Make me care!
If you want an audience’s attention, you have to get them interested. You have to get them to care about what has happened to somebody and wonder what will happen next. If you don’t, they will move on.
The beginning of your story must be vivid and important enough to create empathy in readers. They want riveting stories (with intriguing characters) that have negative beginnings, complicated (not boring) middles, and generally positive endings.
Here are 13 ways to start your stories:
- A bolt from the blue – An otherworldly, seemingly ‘magical’ event, challenge or revelation makes carrying on with your life as it is seem impossible. Examples: Life after Life by Kate Atkinson, Harry Potter by JK Rowling, The Lion, The Witch and The Wardrobe by CS Lewis, A Christmas Carol by Charles Dickens, The Magician by Raymond E. Feist
- Be careful what you wish for… You are given the opportunity to do what you’ve always wanted to do. Examples: The Firm by John Grisham, Charlie and The Chocolate Factory by Roald Dahl
- Everything is not as it seems – A fact about your past or who you really are changes your life. Examples: The Prince of Tides by Pat Conroy, Night Film by Marisha Pessl
- Exposed – Your darkest secret or deepest fear has been exposed. Examples: Midnight in the Garden of Good and Evil by John Berendt, The French Lieutenant’s Woman by John Fowles
- Help me! Someone who is worthy of assistance needs your help. Examples: To Kill a Mockingbird by Harper Lee, Erin Brokovich, The Fault in our Stars by John Green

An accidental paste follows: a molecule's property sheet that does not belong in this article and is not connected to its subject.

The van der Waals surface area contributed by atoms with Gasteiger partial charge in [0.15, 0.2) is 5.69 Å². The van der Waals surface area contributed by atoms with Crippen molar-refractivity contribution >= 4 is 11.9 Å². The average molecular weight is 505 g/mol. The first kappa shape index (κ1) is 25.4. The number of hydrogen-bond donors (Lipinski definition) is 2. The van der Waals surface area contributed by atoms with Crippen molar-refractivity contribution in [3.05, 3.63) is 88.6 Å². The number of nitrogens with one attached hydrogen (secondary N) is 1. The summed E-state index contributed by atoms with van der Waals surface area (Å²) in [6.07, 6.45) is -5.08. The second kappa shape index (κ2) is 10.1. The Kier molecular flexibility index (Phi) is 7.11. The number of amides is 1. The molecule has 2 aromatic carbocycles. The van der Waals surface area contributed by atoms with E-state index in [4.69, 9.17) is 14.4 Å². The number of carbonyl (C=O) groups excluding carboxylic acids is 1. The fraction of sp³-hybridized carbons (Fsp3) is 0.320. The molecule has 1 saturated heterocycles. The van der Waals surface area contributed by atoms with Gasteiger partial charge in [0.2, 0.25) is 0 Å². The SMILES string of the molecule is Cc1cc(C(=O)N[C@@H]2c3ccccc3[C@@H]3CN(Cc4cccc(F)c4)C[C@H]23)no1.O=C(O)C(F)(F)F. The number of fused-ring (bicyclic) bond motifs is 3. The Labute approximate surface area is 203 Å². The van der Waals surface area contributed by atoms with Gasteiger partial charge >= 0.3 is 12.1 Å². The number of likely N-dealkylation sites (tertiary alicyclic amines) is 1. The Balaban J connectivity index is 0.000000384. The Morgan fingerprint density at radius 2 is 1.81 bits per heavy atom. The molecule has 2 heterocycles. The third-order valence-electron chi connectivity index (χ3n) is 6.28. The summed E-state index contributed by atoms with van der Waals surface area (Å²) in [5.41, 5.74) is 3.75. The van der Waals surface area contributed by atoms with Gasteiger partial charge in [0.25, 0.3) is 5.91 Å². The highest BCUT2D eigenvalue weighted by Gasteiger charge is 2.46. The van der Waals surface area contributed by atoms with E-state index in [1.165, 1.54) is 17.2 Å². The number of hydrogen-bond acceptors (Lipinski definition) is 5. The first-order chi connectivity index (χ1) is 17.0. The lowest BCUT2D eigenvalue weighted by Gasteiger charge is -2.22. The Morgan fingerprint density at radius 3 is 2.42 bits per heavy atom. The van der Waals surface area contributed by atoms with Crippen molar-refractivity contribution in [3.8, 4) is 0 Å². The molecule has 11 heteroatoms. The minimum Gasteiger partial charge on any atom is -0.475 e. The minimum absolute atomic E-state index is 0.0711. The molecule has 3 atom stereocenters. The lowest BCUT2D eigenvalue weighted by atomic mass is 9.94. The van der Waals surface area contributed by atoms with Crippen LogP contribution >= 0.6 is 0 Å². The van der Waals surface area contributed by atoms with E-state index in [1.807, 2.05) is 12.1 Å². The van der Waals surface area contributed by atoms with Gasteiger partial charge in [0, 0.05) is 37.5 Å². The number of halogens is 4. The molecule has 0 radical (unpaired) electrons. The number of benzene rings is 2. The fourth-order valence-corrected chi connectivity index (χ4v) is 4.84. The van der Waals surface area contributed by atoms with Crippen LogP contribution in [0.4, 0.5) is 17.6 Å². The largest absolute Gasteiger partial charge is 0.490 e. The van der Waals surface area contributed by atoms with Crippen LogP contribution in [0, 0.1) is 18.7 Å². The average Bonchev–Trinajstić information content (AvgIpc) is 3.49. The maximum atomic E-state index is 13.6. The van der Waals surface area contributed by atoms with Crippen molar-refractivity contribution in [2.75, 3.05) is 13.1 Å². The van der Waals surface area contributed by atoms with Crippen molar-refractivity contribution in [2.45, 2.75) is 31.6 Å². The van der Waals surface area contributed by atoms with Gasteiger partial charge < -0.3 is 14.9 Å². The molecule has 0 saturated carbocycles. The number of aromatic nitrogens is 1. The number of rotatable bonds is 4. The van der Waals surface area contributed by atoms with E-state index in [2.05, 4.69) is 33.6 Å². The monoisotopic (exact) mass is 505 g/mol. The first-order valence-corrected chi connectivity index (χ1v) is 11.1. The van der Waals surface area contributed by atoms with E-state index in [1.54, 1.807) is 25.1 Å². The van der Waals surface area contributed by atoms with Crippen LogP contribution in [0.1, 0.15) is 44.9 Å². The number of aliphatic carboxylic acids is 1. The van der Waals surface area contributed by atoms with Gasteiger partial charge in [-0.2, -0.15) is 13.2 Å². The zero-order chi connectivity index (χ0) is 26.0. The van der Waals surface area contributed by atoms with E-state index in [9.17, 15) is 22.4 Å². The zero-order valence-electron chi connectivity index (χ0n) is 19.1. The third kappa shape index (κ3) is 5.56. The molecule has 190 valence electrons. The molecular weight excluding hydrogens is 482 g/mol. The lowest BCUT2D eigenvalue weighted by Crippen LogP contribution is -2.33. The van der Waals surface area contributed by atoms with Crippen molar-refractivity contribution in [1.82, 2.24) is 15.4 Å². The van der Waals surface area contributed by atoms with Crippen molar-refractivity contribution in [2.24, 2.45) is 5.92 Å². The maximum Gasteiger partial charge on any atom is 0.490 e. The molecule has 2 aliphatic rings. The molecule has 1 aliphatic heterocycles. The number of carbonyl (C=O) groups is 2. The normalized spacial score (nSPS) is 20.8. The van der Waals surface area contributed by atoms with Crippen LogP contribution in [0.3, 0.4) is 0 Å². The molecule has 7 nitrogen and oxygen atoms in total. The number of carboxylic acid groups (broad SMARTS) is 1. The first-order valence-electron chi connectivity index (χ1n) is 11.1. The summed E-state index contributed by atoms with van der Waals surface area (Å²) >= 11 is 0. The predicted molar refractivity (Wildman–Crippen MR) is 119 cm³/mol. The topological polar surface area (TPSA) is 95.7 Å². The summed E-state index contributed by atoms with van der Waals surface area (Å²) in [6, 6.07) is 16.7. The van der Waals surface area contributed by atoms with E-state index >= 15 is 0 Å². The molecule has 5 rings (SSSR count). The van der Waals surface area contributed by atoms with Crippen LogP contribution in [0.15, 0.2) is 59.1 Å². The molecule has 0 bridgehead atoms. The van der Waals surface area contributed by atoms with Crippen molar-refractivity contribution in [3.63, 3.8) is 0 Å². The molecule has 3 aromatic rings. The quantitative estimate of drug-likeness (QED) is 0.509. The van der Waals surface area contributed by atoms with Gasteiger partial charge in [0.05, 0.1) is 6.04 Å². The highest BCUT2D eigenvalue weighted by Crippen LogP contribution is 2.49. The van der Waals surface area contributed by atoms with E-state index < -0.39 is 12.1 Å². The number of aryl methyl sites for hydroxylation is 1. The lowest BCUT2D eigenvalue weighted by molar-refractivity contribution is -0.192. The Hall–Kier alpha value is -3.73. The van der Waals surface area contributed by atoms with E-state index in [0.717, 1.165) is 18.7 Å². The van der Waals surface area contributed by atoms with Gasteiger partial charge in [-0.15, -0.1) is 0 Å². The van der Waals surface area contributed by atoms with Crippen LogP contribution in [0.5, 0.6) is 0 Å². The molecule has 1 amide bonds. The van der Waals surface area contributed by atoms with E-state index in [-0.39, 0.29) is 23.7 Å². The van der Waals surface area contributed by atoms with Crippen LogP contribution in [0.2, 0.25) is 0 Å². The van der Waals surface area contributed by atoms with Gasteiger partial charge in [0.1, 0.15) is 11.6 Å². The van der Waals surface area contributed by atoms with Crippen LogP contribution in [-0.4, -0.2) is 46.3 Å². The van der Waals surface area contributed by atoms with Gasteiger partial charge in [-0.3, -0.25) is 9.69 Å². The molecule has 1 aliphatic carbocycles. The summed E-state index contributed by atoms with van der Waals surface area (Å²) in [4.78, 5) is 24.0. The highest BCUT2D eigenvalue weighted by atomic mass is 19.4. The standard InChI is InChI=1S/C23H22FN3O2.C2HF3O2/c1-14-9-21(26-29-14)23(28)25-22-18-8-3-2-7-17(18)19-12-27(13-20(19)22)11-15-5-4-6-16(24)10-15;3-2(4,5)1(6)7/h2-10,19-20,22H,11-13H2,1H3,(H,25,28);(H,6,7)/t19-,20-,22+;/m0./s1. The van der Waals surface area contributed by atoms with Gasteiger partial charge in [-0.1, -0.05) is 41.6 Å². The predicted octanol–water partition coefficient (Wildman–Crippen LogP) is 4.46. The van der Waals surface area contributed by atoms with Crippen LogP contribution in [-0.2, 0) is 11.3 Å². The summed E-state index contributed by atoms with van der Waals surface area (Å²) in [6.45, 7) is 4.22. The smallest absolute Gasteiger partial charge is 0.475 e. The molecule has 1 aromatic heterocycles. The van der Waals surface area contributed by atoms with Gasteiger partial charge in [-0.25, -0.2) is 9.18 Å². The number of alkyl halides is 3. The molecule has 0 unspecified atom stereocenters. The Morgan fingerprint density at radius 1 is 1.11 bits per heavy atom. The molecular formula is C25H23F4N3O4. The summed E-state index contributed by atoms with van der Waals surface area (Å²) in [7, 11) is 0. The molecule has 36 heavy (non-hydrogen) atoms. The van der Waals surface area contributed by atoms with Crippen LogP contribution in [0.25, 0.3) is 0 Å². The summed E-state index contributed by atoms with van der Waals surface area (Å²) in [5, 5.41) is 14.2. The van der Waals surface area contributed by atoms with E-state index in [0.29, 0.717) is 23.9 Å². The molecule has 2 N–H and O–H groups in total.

- How much do you want it? – You have to face a challenge to get what you want. You may have to battle your own demons or win a battle of wits with an opponent. Examples:
Candide by Voltaire, The Silence of the Lambs by Thomas Harris, The Old Man and The Sea by Ernest Hemingway
- By invitation only – You try to join an exclusive group, institution, service, club that embodies your dreams and aspirations. What will you have to do? Examples: The Devil Wears Prada by Lauren Weisberger, The Circle by Dave Eggers
- Opportunity knocks – An opportunity in the middle of a life-changing event offers you a way out. Examples: Time and Time Again by Ben Elton. Hugh, a grieving widower is giving the opportunity to go back in time to change history. The Good Luck of Right Now by Matthew Quick
- Rescued – You are saved but what you face afterwards may be as difficult as the situation you found yourself in. Examples: Room by Emma Donoghue, The Language of Flowers by Vanessa Diffenbaugh
- Soul mates – You meet someone who could change your life, but there may be many problems standing in the way, including existing relationships, distance, class barriers. Examples: Pride and Prejudice by Jane Austen, Mister God, This Is Anna by Fynn, Fried Green Tomatoes at The Whistle-Stop Café by Fannie Flagg, Brokeback Mountain by Annie Proulx
- Standing up for what’s right – Something happens to someone you love, or to you, in your workplace, educational institution, medical institution that makes life unbearable. You have to take action. Examples: Little Lies by Liane Moriarty, Things Fall Apart by Chinua Achebe, Animal Farm by George Orwell
- Under attack – Something or someone threatens you or your loved ones. Examples: Gone Girl by Gillian Flynn, The Hunger Games by Suzanne Collins, Cry the Beloved Country by Alan Paton, The Count of Monte Cristo
- Stripping your identity – Removing, or threatening to remove, whatever your sense of worth, safety or well-being is based on. This could be a job, a relationship, a friendship, a sporting ability, a musical talent. Examples: White Oleander by Janet Fitch, A Man in Full by Tom Wolfe, Anybody Out There? By Marian Keyes, The Goldfinch by Donna Tartt
If you want to learn how to write a book, join our Writers Write course.
If you enjoyed this post, read:
- The Importance of Inciting Moments
- The Two Types Of Inciting Moments
- How To Write A Beginning And An Ending That Readers Will Never Forget
- Basic Plot Structure – The Five Plotting Moments That Matter
- Start Here: 3 Things You Need To Do At The Beginning Of Your Novel
- The Sense Of An Ending – How To End Your Book
© Amanda Patterson